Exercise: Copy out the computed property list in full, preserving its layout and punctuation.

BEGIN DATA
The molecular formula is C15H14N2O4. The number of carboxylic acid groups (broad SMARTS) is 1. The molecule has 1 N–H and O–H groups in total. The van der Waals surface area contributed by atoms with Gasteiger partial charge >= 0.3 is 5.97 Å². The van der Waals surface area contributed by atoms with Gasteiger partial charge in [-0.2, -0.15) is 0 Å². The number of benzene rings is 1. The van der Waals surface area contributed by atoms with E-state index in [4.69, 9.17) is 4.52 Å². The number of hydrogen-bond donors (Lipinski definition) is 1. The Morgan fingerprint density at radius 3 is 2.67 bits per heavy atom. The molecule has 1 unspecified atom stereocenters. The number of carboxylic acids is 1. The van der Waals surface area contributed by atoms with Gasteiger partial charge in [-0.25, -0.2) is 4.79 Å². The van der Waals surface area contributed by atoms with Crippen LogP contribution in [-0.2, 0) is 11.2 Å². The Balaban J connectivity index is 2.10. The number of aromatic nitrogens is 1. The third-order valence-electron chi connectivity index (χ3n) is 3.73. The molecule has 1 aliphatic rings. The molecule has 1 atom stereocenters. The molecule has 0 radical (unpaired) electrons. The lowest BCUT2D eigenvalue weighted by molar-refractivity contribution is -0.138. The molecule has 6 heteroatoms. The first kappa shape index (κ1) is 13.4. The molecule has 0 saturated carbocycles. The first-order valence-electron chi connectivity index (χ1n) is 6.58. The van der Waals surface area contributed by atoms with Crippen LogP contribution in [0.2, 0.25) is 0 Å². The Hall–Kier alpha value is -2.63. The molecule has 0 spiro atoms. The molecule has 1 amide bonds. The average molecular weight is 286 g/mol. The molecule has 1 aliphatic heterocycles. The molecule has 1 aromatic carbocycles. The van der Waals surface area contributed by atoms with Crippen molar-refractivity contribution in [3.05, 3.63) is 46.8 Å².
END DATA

The molecular formula is C15H14N2O4. The number of carboxylic acid groups (broad SMARTS) is 1. The molecule has 1 N–H and O–H groups in total. The van der Waals surface area contributed by atoms with Gasteiger partial charge >= 0.3 is 5.97 Å². The van der Waals surface area contributed by atoms with Gasteiger partial charge in [-0.2, -0.15) is 0 Å². The number of benzene rings is 1. The van der Waals surface area contributed by atoms with E-state index in [4.69, 9.17) is 4.52 Å². The number of hydrogen-bond donors (Lipinski definition) is 1. The Morgan fingerprint density at radius 3 is 2.67 bits per heavy atom. The molecule has 1 unspecified atom stereocenters. The number of carboxylic acids is 1. The van der Waals surface area contributed by atoms with Gasteiger partial charge in [-0.25, -0.2) is 4.79 Å². The van der Waals surface area contributed by atoms with Crippen LogP contribution in [-0.2, 0) is 11.2 Å². The Balaban J connectivity index is 2.10. The number of aromatic nitrogens is 1. The third-order valence-electron chi connectivity index (χ3n) is 3.73. The molecule has 1 aliphatic rings. The molecule has 1 atom stereocenters. The molecule has 0 radical (unpaired) electrons. The lowest BCUT2D eigenvalue weighted by molar-refractivity contribution is -0.138. The molecule has 6 heteroatoms. The first kappa shape index (κ1) is 13.4. The molecule has 0 saturated carbocycles. The first-order valence-electron chi connectivity index (χ1n) is 6.58. The van der Waals surface area contributed by atoms with Crippen LogP contribution in [0.2, 0.25) is 0 Å². The Hall–Kier alpha value is -2.63. The molecule has 0 spiro atoms. The molecule has 1 amide bonds. The average molecular weight is 286 g/mol. The molecule has 1 aliphatic heterocycles. The molecule has 1 aromatic carbocycles. The van der Waals surface area contributed by atoms with Crippen molar-refractivity contribution in [3.05, 3.63) is 46.8 Å².